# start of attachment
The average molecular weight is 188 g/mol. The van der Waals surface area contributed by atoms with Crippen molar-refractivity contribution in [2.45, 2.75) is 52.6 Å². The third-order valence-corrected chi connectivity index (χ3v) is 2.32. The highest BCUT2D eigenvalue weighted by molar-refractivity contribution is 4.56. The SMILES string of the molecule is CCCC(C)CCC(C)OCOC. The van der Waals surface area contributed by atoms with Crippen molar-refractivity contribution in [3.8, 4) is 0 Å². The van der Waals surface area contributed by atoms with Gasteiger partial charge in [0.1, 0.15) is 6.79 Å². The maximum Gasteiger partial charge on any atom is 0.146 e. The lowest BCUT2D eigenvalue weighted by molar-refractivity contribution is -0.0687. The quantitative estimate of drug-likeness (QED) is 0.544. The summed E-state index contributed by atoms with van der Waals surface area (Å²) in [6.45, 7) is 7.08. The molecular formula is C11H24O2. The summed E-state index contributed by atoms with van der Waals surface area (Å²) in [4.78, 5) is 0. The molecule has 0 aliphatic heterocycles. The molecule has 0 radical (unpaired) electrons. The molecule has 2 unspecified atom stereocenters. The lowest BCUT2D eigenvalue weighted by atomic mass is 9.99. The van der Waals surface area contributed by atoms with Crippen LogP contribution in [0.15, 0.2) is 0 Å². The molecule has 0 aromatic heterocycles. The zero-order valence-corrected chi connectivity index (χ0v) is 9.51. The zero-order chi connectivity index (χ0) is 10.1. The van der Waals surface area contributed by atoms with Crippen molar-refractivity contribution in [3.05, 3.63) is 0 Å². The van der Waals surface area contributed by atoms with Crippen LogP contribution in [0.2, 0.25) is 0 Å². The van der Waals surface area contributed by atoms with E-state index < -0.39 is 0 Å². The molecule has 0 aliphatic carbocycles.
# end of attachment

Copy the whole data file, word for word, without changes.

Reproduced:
The average molecular weight is 188 g/mol. The van der Waals surface area contributed by atoms with Crippen molar-refractivity contribution in [2.45, 2.75) is 52.6 Å². The third-order valence-corrected chi connectivity index (χ3v) is 2.32. The highest BCUT2D eigenvalue weighted by molar-refractivity contribution is 4.56. The SMILES string of the molecule is CCCC(C)CCC(C)OCOC. The van der Waals surface area contributed by atoms with Crippen molar-refractivity contribution in [3.8, 4) is 0 Å². The van der Waals surface area contributed by atoms with Gasteiger partial charge in [0.1, 0.15) is 6.79 Å². The maximum Gasteiger partial charge on any atom is 0.146 e. The lowest BCUT2D eigenvalue weighted by molar-refractivity contribution is -0.0687. The quantitative estimate of drug-likeness (QED) is 0.544. The summed E-state index contributed by atoms with van der Waals surface area (Å²) in [6.45, 7) is 7.08. The molecular formula is C11H24O2. The summed E-state index contributed by atoms with van der Waals surface area (Å²) in [4.78, 5) is 0. The molecule has 0 aliphatic heterocycles. The molecule has 0 radical (unpaired) electrons. The molecule has 2 unspecified atom stereocenters. The lowest BCUT2D eigenvalue weighted by atomic mass is 9.99. The van der Waals surface area contributed by atoms with Crippen LogP contribution in [0.15, 0.2) is 0 Å². The molecule has 0 aromatic heterocycles. The zero-order valence-corrected chi connectivity index (χ0v) is 9.51. The zero-order chi connectivity index (χ0) is 10.1. The van der Waals surface area contributed by atoms with Crippen molar-refractivity contribution in [3.05, 3.63) is 0 Å². The van der Waals surface area contributed by atoms with Crippen LogP contribution in [0.2, 0.25) is 0 Å². The van der Waals surface area contributed by atoms with E-state index < -0.39 is 0 Å². The molecule has 0 aliphatic carbocycles.